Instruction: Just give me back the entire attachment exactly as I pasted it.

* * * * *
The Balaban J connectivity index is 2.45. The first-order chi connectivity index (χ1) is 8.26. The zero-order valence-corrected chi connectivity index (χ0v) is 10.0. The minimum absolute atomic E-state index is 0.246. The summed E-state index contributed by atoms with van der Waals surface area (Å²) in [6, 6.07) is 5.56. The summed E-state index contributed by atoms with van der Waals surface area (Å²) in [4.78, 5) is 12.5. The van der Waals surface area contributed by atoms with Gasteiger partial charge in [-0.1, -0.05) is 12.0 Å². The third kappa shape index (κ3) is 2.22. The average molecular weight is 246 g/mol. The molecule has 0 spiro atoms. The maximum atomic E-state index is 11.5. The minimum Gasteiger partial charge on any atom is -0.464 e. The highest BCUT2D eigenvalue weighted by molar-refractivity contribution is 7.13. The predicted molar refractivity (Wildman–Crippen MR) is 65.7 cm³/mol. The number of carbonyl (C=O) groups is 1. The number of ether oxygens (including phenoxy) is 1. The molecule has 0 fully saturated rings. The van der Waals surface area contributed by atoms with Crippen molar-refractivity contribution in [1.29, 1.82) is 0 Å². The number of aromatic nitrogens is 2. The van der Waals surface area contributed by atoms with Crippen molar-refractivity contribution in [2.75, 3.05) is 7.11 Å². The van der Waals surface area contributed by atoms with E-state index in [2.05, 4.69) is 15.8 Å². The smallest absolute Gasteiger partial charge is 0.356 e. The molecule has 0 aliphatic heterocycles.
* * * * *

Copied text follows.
The Balaban J connectivity index is 2.45. The first-order chi connectivity index (χ1) is 8.26. The zero-order valence-corrected chi connectivity index (χ0v) is 10.0. The minimum absolute atomic E-state index is 0.246. The summed E-state index contributed by atoms with van der Waals surface area (Å²) in [6, 6.07) is 5.56. The summed E-state index contributed by atoms with van der Waals surface area (Å²) in [4.78, 5) is 12.5. The van der Waals surface area contributed by atoms with Gasteiger partial charge in [-0.1, -0.05) is 12.0 Å². The third kappa shape index (κ3) is 2.22. The average molecular weight is 246 g/mol. The molecule has 0 spiro atoms. The maximum atomic E-state index is 11.5. The minimum Gasteiger partial charge on any atom is -0.464 e. The highest BCUT2D eigenvalue weighted by molar-refractivity contribution is 7.13. The predicted molar refractivity (Wildman–Crippen MR) is 65.7 cm³/mol. The number of carbonyl (C=O) groups is 1. The number of ether oxygens (including phenoxy) is 1. The molecule has 0 fully saturated rings. The van der Waals surface area contributed by atoms with Crippen molar-refractivity contribution in [1.29, 1.82) is 0 Å². The number of aromatic nitrogens is 2. The van der Waals surface area contributed by atoms with Crippen molar-refractivity contribution in [2.75, 3.05) is 7.11 Å². The van der Waals surface area contributed by atoms with E-state index in [2.05, 4.69) is 15.8 Å². The smallest absolute Gasteiger partial charge is 0.356 e. The molecule has 0 aliphatic heterocycles.